Important Note

Tufts ended funding for its Open Courseware initiative in 2014. We are now planning to retire this site on June 30, 2018. Content will be available for Tufts contributors after that date. If you have any questions about this please write to

Tufts OpenCourseware
Author: Amelia Virostko

1. Overview of Mechanisms of Damage

  1. Toxins
  2. Lytic enzymes: degrade proteins and extracellular matrix to facilitate dissemination
  3. Intracellular growth: protects bacteria from host immune response
  4. Growth outside the normal site of colonization
  5. Overgrowth of bacteria in normal niches: often after antibiotic therapy
  6. Host immune response

2. Toxins - Significance and Mechanisms

  1. Disrupt cell function or kill host cell
  2. Provide access to nutrients sequestered in host cells
  3. Break down epithelial barrier to enable bacterial spread
  4. Act on cell surface or in cytosol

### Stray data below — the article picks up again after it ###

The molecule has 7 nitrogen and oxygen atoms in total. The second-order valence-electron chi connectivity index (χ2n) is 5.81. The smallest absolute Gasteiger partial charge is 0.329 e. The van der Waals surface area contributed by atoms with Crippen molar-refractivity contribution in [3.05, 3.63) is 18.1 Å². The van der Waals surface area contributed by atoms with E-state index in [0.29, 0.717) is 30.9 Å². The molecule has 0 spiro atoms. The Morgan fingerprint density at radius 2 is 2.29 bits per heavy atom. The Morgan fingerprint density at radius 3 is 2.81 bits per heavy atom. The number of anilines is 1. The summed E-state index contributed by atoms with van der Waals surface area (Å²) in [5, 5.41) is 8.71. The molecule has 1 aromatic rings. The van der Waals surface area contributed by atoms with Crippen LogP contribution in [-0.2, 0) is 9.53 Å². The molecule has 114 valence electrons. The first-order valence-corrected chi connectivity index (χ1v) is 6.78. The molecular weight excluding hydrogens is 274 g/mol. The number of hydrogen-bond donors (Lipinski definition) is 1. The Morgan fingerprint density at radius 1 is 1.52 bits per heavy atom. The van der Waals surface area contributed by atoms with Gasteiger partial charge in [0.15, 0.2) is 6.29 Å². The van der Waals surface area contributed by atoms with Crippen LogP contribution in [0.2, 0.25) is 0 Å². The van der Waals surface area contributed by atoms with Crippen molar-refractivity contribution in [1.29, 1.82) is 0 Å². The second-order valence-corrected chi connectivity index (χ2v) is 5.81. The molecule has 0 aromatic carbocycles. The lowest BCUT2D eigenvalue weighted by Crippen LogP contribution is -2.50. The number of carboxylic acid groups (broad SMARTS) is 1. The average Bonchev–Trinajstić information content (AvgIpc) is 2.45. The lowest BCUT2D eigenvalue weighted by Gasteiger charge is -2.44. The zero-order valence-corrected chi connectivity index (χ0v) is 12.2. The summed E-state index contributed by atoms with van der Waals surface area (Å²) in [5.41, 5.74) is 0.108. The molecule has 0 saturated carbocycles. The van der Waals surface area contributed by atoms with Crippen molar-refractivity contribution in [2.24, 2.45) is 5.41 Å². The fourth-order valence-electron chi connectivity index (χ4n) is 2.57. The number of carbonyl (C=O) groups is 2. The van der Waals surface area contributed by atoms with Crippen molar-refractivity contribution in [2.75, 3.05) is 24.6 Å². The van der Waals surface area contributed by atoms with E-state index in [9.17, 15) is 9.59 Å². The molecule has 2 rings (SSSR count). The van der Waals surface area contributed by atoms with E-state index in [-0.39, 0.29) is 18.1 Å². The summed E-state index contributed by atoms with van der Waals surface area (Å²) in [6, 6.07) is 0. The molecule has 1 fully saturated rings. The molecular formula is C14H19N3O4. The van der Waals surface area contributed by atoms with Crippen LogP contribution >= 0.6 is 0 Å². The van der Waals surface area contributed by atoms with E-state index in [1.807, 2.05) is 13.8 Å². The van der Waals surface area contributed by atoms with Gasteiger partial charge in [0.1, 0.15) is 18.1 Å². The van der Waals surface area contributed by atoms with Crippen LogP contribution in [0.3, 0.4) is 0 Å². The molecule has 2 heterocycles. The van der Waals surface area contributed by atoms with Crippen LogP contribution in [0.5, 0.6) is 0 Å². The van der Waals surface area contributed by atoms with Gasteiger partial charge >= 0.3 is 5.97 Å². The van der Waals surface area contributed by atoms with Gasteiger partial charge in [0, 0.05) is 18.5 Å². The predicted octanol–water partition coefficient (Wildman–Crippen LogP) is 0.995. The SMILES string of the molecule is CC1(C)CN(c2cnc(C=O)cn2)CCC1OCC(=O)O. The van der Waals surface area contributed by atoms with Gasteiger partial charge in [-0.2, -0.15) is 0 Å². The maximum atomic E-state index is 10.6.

1. Cell surface: form pores in cell membrane, cleave surface proteins, or cross-link TCR and MHC to activate T cells without specificity
  5. A-B toxins: receptor-mediated endocytosis leads to A domain entry into cytosol
  6. Type III effectors: bacteria bind to host cell and inject toxin (syringe complex)

3. Cholera

  1. A-B toxin that works through ADP-ribosylation of proteins
  2. B domain binds crypt and villus cells in small intestine
  3. ADP-ribosylates Gs* inhibiting its GTPase activity causing continuous adenylate cyclase activity and increased cAMP levels
    1. Decreased Na absorption, increased Cl secretion, and decreased water uptake secondary to osmotic forces
    2. Disease is self-limiting and treat with oral rehydration therapy

4. Anthrax

  1. Forms spores enabling storage for long periods of time and easy aerosolization
  2. Symptoms resemble viral illness
  3. High fatality rate, even with use of antibiotics such as Cipro
  4. Edema toxin (ET) and lethal toxin (LT) share B subunit
    1. ET: A subunit increases cAMP leading to cutaneous edema
    2. LT: A domain is a metalloproteinase with particular affinity for macrophages that produces systemic shock and death

5. Botulism

  1. Flaccid paralysis
  2. B subunit targets peripheral nerves blocking the release of excitatory neurotransmitters

6. Tetanus

  1. Spastic paralysis
  2. Binds peripheral nerves at neuromuscular junction and prevents the release of
    1. Inhibitory neurotransmitters